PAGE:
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The Impact of a Rural Training Track on Medical Students Specialty Choice.

Jensen, Brooke; Anderson, Susan M; Simanton, Edward.
S D Med; 70(6): 263-265, 2017 Jun.
Artigo em Inglês | MEDLINE | Ago 2017 | ID: mdl-28813762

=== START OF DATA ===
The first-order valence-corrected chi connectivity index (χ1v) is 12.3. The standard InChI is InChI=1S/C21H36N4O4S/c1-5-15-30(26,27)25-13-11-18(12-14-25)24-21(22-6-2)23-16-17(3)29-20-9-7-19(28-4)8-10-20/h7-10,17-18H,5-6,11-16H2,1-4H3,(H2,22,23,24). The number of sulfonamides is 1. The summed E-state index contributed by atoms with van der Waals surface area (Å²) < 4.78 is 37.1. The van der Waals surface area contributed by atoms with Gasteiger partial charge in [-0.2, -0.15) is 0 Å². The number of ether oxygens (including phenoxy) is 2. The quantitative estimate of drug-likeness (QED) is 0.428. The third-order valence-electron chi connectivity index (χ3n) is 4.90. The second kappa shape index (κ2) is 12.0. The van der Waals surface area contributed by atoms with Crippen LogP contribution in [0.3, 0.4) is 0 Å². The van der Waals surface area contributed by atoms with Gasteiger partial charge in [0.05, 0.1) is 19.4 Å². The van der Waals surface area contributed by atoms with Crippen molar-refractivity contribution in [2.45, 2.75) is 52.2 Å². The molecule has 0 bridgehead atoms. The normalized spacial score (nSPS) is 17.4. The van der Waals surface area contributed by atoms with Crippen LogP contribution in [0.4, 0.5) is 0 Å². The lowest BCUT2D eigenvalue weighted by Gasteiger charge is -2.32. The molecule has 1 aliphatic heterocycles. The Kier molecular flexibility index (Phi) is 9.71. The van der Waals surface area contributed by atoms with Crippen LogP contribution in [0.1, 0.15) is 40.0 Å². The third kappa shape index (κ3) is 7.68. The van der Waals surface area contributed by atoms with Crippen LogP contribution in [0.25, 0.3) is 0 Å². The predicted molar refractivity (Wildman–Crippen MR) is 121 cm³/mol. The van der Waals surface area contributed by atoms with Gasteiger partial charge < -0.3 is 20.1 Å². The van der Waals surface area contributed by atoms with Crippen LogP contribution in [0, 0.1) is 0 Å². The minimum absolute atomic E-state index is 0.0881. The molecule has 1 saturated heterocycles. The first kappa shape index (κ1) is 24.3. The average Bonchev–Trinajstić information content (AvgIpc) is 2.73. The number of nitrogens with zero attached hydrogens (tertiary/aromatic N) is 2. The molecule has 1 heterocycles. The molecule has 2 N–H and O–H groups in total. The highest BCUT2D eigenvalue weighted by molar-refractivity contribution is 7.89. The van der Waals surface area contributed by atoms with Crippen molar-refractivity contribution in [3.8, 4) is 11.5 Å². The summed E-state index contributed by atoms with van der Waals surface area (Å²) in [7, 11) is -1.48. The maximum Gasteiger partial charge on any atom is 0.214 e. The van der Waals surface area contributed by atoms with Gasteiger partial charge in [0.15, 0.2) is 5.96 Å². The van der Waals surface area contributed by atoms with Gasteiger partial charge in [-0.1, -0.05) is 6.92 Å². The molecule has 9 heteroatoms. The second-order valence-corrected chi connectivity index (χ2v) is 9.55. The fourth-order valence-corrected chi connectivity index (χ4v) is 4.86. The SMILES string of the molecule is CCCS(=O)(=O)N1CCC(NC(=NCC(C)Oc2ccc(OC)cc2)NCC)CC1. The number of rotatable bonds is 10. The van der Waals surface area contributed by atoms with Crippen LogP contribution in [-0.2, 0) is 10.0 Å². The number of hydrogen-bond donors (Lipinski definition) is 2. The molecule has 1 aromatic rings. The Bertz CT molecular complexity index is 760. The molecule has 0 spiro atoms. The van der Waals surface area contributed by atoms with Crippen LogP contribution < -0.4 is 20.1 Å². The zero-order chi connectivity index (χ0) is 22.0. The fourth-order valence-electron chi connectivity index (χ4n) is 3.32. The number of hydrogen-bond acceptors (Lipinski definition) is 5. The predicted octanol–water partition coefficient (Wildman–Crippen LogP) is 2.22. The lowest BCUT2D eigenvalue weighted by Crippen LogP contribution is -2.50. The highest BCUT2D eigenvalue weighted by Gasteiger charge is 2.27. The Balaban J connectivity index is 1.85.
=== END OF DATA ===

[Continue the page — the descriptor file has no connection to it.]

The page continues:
Resumo: BACKGROUND: Compare the expectations and outcomes of students involved in rural medical training versus those of urban trainees. METHODS: Survey items relating to primary care interest were added to program evaluation surveys already being sent at the beginning and end of the primary clinical year. Students from the graduating class of 2016 and the class of 2017 responded to the surveys (N=115). Responses from students trained in rural sites were compared with students trained in medium or large communities. For the purposes of the survey, primary care was not specifically defined and was open to participants' interpretation. Primary care is commonly thought of as the medical care from the doctor who sees a patient first and provides treatment or decides the other specialist care that the patient may need. Primary care specialties can include family medicine, internal medicine, pediatrics and obstetrics and gynecology. RESULTS: Most students enter their primary clinical year undecided about specialty choice and preferred practice location. At the end of the primary clinical year, most students have decided on a specialty and most report wanting to practice in communities similar to where they trained during that year. Before the primary clinical year student attitudes toward primary care are not significantly different based on selected training site. However at the end of the primary clinical year, students who had been trained in small communities were significantly more likely to choose primary care compared with students trained in medium to large communities. CONCLUSIONS: For students who begin the primary clinical year undecided regarding specialty choice, and practice location, the community size of the training site plays a large role in the decisions they will make. A majority of students trained in small communities chose to go into primary care and practice in small communities.